The Venus de Milo was sculpted in the 2nd Century BC as a depiction of the Greek goddess of love, Aphrodite1. She was lost to the world for centuries before she was unearthed and became possibly the most famous statue in the world.
In the Greek Aegean island of Melos2 a peasant farmer called Yorgos was working in his field. It was 1820, and at that time, the island was under Turkish occupation. He found the statue in a few pieces and decided that her beauty was too great to give to the authorities, as was the law, so he hid her in his barn.
Soon the authorities discovered his secret, and the Aphrodite of Melos was loaded onto a Turkish boat for shipping back to Turkey. However a French sailor, Jules Dumont d'Urville, secured her purchase and she was loaded onto a frigate for transporting to France.
After a bit of restoring, she was presented to King Louis XVIII in 1821. He donated her to the Louvre Museum in Paris where she has lived ever since.
After the fall of Napoleon, the French rather sheepishly had to give back all the works of art the Corsican general had stolen. One of these was the Venus de Medici; this was a Roman statue of the goddess acquired by the Medici family in the early 17th Century. It is a complete figure and had a worldwide reputation as one of the greatest ancient works of art. The French propaganda machine went into overdrive claiming how they now had a much greater treasure.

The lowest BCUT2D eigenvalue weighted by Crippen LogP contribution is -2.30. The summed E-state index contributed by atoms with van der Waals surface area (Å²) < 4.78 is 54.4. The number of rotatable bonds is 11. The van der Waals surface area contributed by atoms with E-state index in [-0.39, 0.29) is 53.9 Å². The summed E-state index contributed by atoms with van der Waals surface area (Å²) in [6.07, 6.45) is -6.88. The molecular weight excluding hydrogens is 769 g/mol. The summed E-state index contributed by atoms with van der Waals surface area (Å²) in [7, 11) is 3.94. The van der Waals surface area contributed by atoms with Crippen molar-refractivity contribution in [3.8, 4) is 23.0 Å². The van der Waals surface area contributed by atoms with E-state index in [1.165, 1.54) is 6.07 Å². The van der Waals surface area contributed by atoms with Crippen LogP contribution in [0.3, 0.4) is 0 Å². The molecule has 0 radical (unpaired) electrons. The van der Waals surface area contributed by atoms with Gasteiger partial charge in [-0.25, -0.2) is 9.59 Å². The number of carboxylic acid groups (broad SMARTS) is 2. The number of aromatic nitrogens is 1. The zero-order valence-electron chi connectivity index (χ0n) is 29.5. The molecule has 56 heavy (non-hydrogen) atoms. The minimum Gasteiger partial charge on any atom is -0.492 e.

The Unarmed Goddess
The Venus De Milo isn't just known for her beauty; to the masses, she is perhaps more famous for having no arms. When she was unearthed, she was in a number of pieces, but there were no arms. So what was she doing?
Some people believe that she was holding a mirror in one hand and a shield in the other. Others say that she is presenting a golden apple to Paris with which he would woo Helen 'not-yet-of Troy' and trigger the Trojan War. An apple was found along with some of the bits of statue and also Melos means apple in Greek.
King Louis XVIII originally asked eminent sculptors from around the land to make new arms, and people came back with hands pointing, holding apples or holding clothes. Louis decreed that no sculptor should tarnish her beauty, so she was left as found, a tradition that has been followed with other ancient treasures.